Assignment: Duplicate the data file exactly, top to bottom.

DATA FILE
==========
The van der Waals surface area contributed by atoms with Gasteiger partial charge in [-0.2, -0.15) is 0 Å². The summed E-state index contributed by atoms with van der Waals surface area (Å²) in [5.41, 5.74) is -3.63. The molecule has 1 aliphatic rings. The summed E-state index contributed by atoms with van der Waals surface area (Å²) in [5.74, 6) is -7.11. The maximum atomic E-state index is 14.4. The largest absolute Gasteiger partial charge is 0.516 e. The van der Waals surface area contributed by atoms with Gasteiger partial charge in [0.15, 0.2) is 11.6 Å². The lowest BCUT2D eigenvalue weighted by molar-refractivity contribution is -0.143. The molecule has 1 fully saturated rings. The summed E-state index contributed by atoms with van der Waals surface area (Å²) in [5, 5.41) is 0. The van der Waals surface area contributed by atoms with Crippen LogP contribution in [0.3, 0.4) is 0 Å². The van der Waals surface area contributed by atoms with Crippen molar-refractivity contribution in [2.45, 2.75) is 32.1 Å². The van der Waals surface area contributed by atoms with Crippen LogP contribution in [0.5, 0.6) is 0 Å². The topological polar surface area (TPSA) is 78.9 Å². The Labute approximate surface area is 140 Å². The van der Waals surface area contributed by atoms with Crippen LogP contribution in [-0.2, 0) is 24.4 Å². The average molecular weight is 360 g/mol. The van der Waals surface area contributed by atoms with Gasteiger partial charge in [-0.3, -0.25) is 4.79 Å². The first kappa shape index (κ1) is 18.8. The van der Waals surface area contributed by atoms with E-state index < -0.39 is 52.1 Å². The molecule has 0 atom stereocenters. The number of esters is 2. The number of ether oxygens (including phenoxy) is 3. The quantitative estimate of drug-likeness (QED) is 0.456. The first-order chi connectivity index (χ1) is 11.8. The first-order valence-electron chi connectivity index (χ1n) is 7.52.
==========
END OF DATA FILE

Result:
The van der Waals surface area contributed by atoms with Gasteiger partial charge in [-0.2, -0.15) is 0 Å². The summed E-state index contributed by atoms with van der Waals surface area (Å²) in [5.41, 5.74) is -3.63. The molecule has 1 aliphatic rings. The summed E-state index contributed by atoms with van der Waals surface area (Å²) in [5.74, 6) is -7.11. The maximum atomic E-state index is 14.4. The largest absolute Gasteiger partial charge is 0.516 e. The van der Waals surface area contributed by atoms with Gasteiger partial charge in [0.15, 0.2) is 11.6 Å². The lowest BCUT2D eigenvalue weighted by molar-refractivity contribution is -0.143. The molecule has 1 fully saturated rings. The summed E-state index contributed by atoms with van der Waals surface area (Å²) in [5, 5.41) is 0. The van der Waals surface area contributed by atoms with Crippen LogP contribution in [0.3, 0.4) is 0 Å². The van der Waals surface area contributed by atoms with Crippen molar-refractivity contribution in [2.45, 2.75) is 32.1 Å². The van der Waals surface area contributed by atoms with Crippen LogP contribution in [0.5, 0.6) is 0 Å². The topological polar surface area (TPSA) is 78.9 Å². The Labute approximate surface area is 140 Å². The van der Waals surface area contributed by atoms with Crippen LogP contribution in [-0.2, 0) is 24.4 Å². The average molecular weight is 360 g/mol. The van der Waals surface area contributed by atoms with Gasteiger partial charge in [-0.3, -0.25) is 4.79 Å². The first kappa shape index (κ1) is 18.8. The van der Waals surface area contributed by atoms with E-state index < -0.39 is 52.1 Å². The molecule has 0 atom stereocenters. The number of esters is 2. The number of ether oxygens (including phenoxy) is 3. The quantitative estimate of drug-likeness (QED) is 0.456. The first-order chi connectivity index (χ1) is 11.8. The first-order valence-electron chi connectivity index (χ1n) is 7.52.